Target Practice and Jesus

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It’s not every woman whose persistence includes being shot at by WWII gunners. Gunners who are your friends.

I’ve been fascinated with Betty Greene for years. I’m not even sure why, but I’ve wanted to write about her ever since I learned of her existence. I name all my cars after women who break barriers of one sort or another. My current little turquoise Versa Note is named Sally. Sally Ride. (Because car, ride, so . . . OK, moving on.)

But a previous Windstar bore the name Lizzle Greene. (Though it was, in fact, tan, not green.) This was before I had read a great deal about her, and all I knew was that her given name was Elizabeth. So I chose the nickname that said “explorer and rebel” best to me, which was Lizzie. I later learned she actually went by Betty. But, too late for the car.

Flying

Betty grew up in Seattle in the 1920’s. Fortunately for her, she had parents who believed in educating daughters, but unfortunately for her, they also believed she should go into a field that would assure her of a good job that was open to women—nursing.

Betty hated nursing. Nevertheless, she persisted, both in her studies and in hoping for something different. Usually on her own money and her own time, she learned to fly and completed pilot training with honors. She was one of three women in a UW class of 40—in 1941. Did I mention the “with honors” part?

She dreamed of a day when she could use her passion for flying and missions together. She didn’t know how, and it didn’t seem anyone was willing to offer suggestions.

Nevertheless, she persisted.

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Target Practice

In 1943, the “something else” happened when the WASP program began (first called the Women’s Flying Training Detachment), and Betty went to Texas and basic training. Assigned to base after graduation, she spent her days and nights (mostly nights) flying so that servicemen could practice searchlight spotting, radar tracking, and shooting.

Yes, Betty was a flying target for Air Force men to practice on. Presumably they aimed at the big X she was towing, but still, some explosions were a bit too close to enjoy the fireworks. Other women were killed in the practices. Incredibly, other women were also sabotaged, losing their lives in intentional attacks by servicemen who didn’t believe women should be allowed “their” positions.

Times have not changed.

Nevertheless, she persisted.

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Soon, she was assigned to experimental training in discovering how high human beings could fly and what their physical limitations would be at levels that exceeded natural ability to provide oxygen and heat. Learning to pilot many kinds of airplanes served Betty well for what would come next.

Jesus and Airplanes

WASP was disbanded in the fall of 1944. The women had been promised that they would become part of the Air Force, but that promise was not kept. So before the work was over, the women were left without the benefits they deserved for the work they had done and danger they had undertaken for their country.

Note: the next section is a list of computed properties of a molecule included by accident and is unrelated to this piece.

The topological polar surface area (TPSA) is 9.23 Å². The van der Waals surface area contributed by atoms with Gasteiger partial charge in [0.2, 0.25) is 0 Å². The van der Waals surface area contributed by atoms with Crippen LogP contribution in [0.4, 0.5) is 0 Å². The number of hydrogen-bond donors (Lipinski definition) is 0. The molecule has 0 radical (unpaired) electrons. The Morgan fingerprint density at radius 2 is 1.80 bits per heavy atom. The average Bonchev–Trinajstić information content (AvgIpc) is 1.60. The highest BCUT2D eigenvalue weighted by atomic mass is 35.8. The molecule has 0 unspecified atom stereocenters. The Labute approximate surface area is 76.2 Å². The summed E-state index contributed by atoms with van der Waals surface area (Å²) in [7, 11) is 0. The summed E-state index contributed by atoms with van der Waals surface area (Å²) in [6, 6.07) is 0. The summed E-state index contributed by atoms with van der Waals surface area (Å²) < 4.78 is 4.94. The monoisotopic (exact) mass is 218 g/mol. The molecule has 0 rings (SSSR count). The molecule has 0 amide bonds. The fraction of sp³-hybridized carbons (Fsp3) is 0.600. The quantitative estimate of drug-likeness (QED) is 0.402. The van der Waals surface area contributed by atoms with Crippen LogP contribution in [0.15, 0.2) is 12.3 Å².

Betty, however, did’t go home. She went to LA where she started the first office of what would later become Mission Aviation Fellowship. All along her plan had been to use her flying skills for missions, and now, with the unexpected end of the program, she felt she could begin.

She persisted. And a new door opened.

Betty was the first woman to fly over the Andes. (After being told by a male colleague that he could find someone else for the job since she was . . . well, you know.)

She was the first woman to fly into several countries, or over them.

In 1956, the Sudanese government had to set aside its law forbidding women to fly over their land just for Betty. The Muslim governments came to see her and her colleagues as friends, an amazing achievement in that era or this. Betty’s mix of confident capability and accommodating grace made her welcome in places Christians, and Christian women, had not been.

Nevertheless, she persisted.

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She persisted in getting her pilot’s license.

She persisted in seeking a career that was not “women’s work.”

She persisted in requesting the same treatment as men leaving college for war, that her diploma be given at 3 1/2 years rather than four.

She persisted in graduating WASP training and all the other difficult assignments thrown at her.

She persisted, even as she grieved the loss of dear friends in both the flying and mission work so close to her heart.

She persisted in planning to use her gifts and her passions for God, when a gift and passion for flying, as a women, was considered absurd at best and abhorrent at worst.

She persisted in using those gifts to open doors for the gospel in places where it had never gone.

She persisted.

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She persisted with a mix of humility and confidence that amazes me and makes me hope that I can do as well.

I hope you’ve enjoyed learning Betty’s story. Somehow, I believe her persistence created an easier path for other women in difficult careers. I know, sometimes in ministry I certainly feel like I am flying a big “X” target—in front of friendly fire.

But Betty reminds me to stay humble, stay grounded in my calling, love Jesus . . . and persist.

One thought on “Target Practice and Jesus

  1. Pingback: Miriam Rockness: 30 Years of Persistence Along the Humble Path – jill.m.richardson

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